Gulf Resources, Inc. (NASDAQ:GURE)
Gulf Resources, Inc. (NASDAQ:GURE) felt the wrath of Wall Street after announcing the closure of its Bromine, crude salt and chemical Chinese factories for rectification and improvement. The stock came under immense selling pressure, dropping 17.9% to end Thursday’s trading session at $1.64 a share.
Stock Sell Off
The sell-off saw the stock drop from highs of $2.00 after having rallied by more than 20% last month. The stock is currently trading in a $1.60 – $2.00 trading range. A close below the trading range could see the stock end up around the 52-week low of $1.53 a share.
Gulf Resources, Inc. (NASDAQ:GURE) is a holding company that specializes in the manufacture and sale of bromine and crude salt used in oil and gas field exploration. A sell-off of the stock comes to growing concerns about the potential impact of increased government scrutiny on the company.
Early last month, Gulf Resources, Inc. (NASDAQ:GURE) warned that a move by the government to enforce stringent environmental rules could significantly hurt its operations and earnings. The company’s subsidiaries, Shouguang City Haoyuan Chemical Company Limited, and Shouguang Yuxin Chemical Industry Co., Limited have since received letters from Yangkou County, Shouguang City.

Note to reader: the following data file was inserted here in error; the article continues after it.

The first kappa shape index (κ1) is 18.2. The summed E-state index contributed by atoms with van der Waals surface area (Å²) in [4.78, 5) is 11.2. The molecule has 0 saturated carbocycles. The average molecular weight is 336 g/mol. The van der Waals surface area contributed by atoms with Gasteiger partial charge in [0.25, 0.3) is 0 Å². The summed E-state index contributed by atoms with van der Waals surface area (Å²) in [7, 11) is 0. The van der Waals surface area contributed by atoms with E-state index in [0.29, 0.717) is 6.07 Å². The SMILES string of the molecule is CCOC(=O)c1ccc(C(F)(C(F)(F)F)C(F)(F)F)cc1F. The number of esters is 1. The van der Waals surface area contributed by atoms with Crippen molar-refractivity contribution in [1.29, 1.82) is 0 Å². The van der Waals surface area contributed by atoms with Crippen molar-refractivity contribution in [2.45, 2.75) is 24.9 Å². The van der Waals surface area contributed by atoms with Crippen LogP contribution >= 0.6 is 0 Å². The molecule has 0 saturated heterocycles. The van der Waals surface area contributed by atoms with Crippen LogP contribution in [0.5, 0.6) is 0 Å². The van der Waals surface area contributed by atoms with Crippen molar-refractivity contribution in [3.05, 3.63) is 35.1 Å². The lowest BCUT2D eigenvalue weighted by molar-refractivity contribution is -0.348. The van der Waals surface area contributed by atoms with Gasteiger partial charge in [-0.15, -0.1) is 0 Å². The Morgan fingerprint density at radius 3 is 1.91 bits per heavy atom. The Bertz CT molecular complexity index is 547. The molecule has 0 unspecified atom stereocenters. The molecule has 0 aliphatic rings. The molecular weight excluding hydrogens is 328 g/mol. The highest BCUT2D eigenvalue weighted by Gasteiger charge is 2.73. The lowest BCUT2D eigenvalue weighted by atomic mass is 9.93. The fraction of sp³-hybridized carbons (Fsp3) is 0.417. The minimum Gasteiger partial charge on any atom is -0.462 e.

In the letter, the local authorities order the immediate shutdown of the company’s production facilities pending rectification and improvements in accordance with new safety and environmental protection. The order comes even on Gulf Resources reiterating that its facilities were fully compliant.
“These are very interesting business situation,” Mr. Liu Xiaoping, the CEO of Gulf Resources, Inc. (NASDAQ:GURE) stated. “With most of the factories in industries such as mining and chemicals closed, there will be many people unemployed. In addition, these basic industries provide products for downstream industries. If they cannot produce products, downstream industries will also have to close.
Gulf Resources, Inc. (NASDAQ:GURE) is currently in discussion with the local authorities as it seeks to resolve the standoff. The company says it might have to purchase new equipment and utilize modern technology, with respect to its bromine production, if it is to meet the environmental requirements.
Investments in new equipment for better waste water treatment among other investments could cost the company between $15 and $30 million. However, it remains unclear the kind of impact the shutdown will have on earnings and capital expenses.
The Chief Executive Officer is confident that the Chinese government will move with speed to complete inspections and agree on the necessary remediation and upgrading.
I have no positions in any of the stocks mentioned, and have no plans to initiate any positions within the next 72 hours. All information, including any data, is provided without any guarantees of accuracy.
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About the author: Steve Clark is a 23-year Wall St professional with stints in M&A, risk management, and algorithm trading. Steve keeps his head in the game by looking for, and writing about, small companies that often get overlooked by the big investment firms.